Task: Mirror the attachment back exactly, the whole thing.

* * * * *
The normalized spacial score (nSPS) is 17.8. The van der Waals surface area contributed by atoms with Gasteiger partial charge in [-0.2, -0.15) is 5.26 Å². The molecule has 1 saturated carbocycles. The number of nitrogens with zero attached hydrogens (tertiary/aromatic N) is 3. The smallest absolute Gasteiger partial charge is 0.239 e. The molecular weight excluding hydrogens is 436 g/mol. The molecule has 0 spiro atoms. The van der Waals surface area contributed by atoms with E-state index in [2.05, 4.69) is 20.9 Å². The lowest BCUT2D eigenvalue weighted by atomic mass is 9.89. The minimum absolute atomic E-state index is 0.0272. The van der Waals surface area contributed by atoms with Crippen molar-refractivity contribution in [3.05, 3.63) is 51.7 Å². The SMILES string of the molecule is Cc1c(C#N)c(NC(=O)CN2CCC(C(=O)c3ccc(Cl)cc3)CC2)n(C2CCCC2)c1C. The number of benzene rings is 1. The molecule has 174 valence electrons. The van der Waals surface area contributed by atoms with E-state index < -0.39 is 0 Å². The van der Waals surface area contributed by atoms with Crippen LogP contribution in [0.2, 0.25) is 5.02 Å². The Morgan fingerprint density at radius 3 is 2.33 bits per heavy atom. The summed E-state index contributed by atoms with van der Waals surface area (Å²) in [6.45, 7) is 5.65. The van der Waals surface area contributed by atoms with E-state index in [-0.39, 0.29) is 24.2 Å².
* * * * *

The normalized spacial score (nSPS) is 17.8. The van der Waals surface area contributed by atoms with Gasteiger partial charge in [-0.2, -0.15) is 5.26 Å². The molecule has 1 saturated carbocycles. The number of nitrogens with zero attached hydrogens (tertiary/aromatic N) is 3. The smallest absolute Gasteiger partial charge is 0.239 e. The molecular weight excluding hydrogens is 436 g/mol. The molecule has 0 spiro atoms. The van der Waals surface area contributed by atoms with E-state index in [2.05, 4.69) is 20.9 Å². The lowest BCUT2D eigenvalue weighted by atomic mass is 9.89. The minimum absolute atomic E-state index is 0.0272. The van der Waals surface area contributed by atoms with Crippen molar-refractivity contribution in [3.05, 3.63) is 51.7 Å². The SMILES string of the molecule is Cc1c(C#N)c(NC(=O)CN2CCC(C(=O)c3ccc(Cl)cc3)CC2)n(C2CCCC2)c1C. The number of benzene rings is 1. The molecule has 174 valence electrons. The van der Waals surface area contributed by atoms with E-state index < -0.39 is 0 Å². The van der Waals surface area contributed by atoms with Crippen LogP contribution in [0.2, 0.25) is 5.02 Å². The Morgan fingerprint density at radius 3 is 2.33 bits per heavy atom. The summed E-state index contributed by atoms with van der Waals surface area (Å²) in [6.45, 7) is 5.65. The van der Waals surface area contributed by atoms with E-state index in [-0.39, 0.29) is 24.2 Å².